There’s a significant gap between the competencies employers believe are most important for new hires and the level of proficiency that new hires have in those competencies. For example, in NACE’s Job Outlook 2022 survey nearly all employers indicated that critical thinking and communication are very to extremely important for college graduates to have to enter their workforce. But only 55.8% and 54.3% of employers rated recent graduates as either “very proficient” or “extremely proficient” in these competencies respectively.
In the Global Workforce Study, employees ranked the opportunity to learn new skills among the top five drivers of attraction and retention. So it’s clear that as new graduates enter the workforce, many are still focused on growing their career through lifelong learning and are seeking out employers who can offer advancement and growth opportunities.
The key to bridging this gap between employer and employee is through developing competency-building programs in a meaningful way that can drive both individual growth as well as overall company success. This blog explores the definition of competencies, key types of competencies to focus on, why they matter for both personal and professional growth, and strategies for effectively developing competencies at your organization.
Competencies are a comprehensive blend of skills, knowledge, and behaviors that individuals exhibit in their professional endeavors. They are distinctly different from skills because they offer a holistic view of an individual’s capabilities.
These competencies encompass specific, measurable skills and knowledge required for a particular job or industry. Examples include coding proficiency, data analysis skills, and engineering expertise.
These competencies focus on interpersonal skills and behavioral traits that enhance collaboration and communication. Examples include adaptability, teamwork, and effective communication.
Leadership competencies highlight qualities essential for guiding and inspiring others toward common goals. Examples include strategic thinking, decision-making, and conflict resolution skills.
Focusing only on skills, without a broader consideration of competencies, is not enough to truly develop leaders and advance careers. Competencies provide a more holistic, indispensable approach to shaping effective leadership and supporting robust career development initiatives.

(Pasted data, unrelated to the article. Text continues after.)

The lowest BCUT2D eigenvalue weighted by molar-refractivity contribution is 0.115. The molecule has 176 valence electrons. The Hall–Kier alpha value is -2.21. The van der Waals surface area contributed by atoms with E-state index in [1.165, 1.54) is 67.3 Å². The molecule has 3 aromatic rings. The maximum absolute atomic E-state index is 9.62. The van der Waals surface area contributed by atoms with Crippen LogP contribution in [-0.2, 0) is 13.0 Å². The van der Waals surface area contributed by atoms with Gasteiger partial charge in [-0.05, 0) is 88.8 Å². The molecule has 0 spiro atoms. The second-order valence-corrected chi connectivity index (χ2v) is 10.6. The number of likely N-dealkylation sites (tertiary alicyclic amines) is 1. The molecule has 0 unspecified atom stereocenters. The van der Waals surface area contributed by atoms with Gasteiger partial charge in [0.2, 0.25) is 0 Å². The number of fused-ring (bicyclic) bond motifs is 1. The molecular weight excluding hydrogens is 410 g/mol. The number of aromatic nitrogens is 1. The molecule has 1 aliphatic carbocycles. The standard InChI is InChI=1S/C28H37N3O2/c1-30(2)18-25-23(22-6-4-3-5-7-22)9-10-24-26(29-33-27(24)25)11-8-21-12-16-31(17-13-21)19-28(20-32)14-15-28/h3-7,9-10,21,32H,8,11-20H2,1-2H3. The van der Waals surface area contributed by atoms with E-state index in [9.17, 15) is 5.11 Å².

Competencies are key indicators of performance excellence, influencing career advancement. Individuals possessing a well-rounded set of competencies are better positioned for professional success.
In a rapidly evolving work environment, competencies such as adaptability and resilience are invaluable. They enable individuals to navigate change effectively and bounce back from challenges.
Competencies bridge the skill gap by encompassing a broader range of attributes. They go beyond specific skills, addressing the need for a diverse skill set in today’s multifaceted roles.
Competencies contribute to overall business success by fostering innovation, enhancing team collaboration, and promoting a positive workplace culture.
Competencies bring incredible value for both individual contributors and managers. They offer benchmarks of excellence for current and future roles and frameworks to use when articulating feedback.
For companies dedicated to supporting employees’ competency development, it’s important to implement the right strategy for both your organization and your employees. Here are three tried-and-true strategies you can use as is or adjust to your unique needs:
Understanding the distinctions between various competencies and why they matter is crucial for anyone looking to support training and development. Recognizing and developing competencies are essential for personal and professional growth, as well as lifelong learning and company success. Adopting virtual learning tools and video + feedback solutions, such as GoReact, can enhance your ability to assess and nurture competencies — ensuring effective preparation and support for learners.